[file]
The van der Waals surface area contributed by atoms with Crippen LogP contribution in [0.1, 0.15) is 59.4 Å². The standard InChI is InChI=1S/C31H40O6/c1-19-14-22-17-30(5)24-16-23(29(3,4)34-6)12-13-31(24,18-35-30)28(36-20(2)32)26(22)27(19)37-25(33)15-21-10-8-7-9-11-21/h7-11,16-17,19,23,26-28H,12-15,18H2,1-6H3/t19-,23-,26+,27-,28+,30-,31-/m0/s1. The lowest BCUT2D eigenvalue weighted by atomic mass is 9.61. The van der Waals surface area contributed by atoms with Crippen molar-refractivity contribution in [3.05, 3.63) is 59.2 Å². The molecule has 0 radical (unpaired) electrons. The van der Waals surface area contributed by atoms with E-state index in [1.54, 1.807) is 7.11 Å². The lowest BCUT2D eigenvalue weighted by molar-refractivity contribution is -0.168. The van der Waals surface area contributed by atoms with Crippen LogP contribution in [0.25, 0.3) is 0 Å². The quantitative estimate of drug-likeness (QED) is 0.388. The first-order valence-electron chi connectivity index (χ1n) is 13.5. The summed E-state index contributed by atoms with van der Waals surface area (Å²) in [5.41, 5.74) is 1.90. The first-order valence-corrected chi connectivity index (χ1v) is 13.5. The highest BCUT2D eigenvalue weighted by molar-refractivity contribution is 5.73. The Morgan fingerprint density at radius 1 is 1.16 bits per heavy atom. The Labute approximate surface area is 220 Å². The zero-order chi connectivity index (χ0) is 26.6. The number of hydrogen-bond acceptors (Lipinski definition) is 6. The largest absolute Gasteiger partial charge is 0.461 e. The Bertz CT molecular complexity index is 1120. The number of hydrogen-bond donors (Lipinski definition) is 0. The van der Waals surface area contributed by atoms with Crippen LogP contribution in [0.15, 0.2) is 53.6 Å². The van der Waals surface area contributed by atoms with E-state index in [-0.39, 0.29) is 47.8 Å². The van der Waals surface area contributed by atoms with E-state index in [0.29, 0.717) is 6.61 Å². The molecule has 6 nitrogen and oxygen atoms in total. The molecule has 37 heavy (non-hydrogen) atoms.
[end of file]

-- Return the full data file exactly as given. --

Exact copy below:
The van der Waals surface area contributed by atoms with Crippen LogP contribution in [0.1, 0.15) is 59.4 Å². The standard InChI is InChI=1S/C31H40O6/c1-19-14-22-17-30(5)24-16-23(29(3,4)34-6)12-13-31(24,18-35-30)28(36-20(2)32)26(22)27(19)37-25(33)15-21-10-8-7-9-11-21/h7-11,16-17,19,23,26-28H,12-15,18H2,1-6H3/t19-,23-,26+,27-,28+,30-,31-/m0/s1. The lowest BCUT2D eigenvalue weighted by atomic mass is 9.61. The van der Waals surface area contributed by atoms with Crippen molar-refractivity contribution in [3.05, 3.63) is 59.2 Å². The molecule has 0 radical (unpaired) electrons. The van der Waals surface area contributed by atoms with E-state index in [1.54, 1.807) is 7.11 Å². The lowest BCUT2D eigenvalue weighted by molar-refractivity contribution is -0.168. The van der Waals surface area contributed by atoms with Crippen LogP contribution in [0.25, 0.3) is 0 Å². The quantitative estimate of drug-likeness (QED) is 0.388. The first-order valence-electron chi connectivity index (χ1n) is 13.5. The summed E-state index contributed by atoms with van der Waals surface area (Å²) in [5.41, 5.74) is 1.90. The first-order valence-corrected chi connectivity index (χ1v) is 13.5. The highest BCUT2D eigenvalue weighted by molar-refractivity contribution is 5.73. The Morgan fingerprint density at radius 1 is 1.16 bits per heavy atom. The Labute approximate surface area is 220 Å². The zero-order chi connectivity index (χ0) is 26.6. The number of hydrogen-bond acceptors (Lipinski definition) is 6. The largest absolute Gasteiger partial charge is 0.461 e. The Bertz CT molecular complexity index is 1120. The number of hydrogen-bond donors (Lipinski definition) is 0. The van der Waals surface area contributed by atoms with Crippen LogP contribution in [0.15, 0.2) is 53.6 Å². The van der Waals surface area contributed by atoms with E-state index in [-0.39, 0.29) is 47.8 Å². The van der Waals surface area contributed by atoms with E-state index in [0.29, 0.717) is 6.61 Å². The molecule has 6 nitrogen and oxygen atoms in total. The molecule has 37 heavy (non-hydrogen) atoms.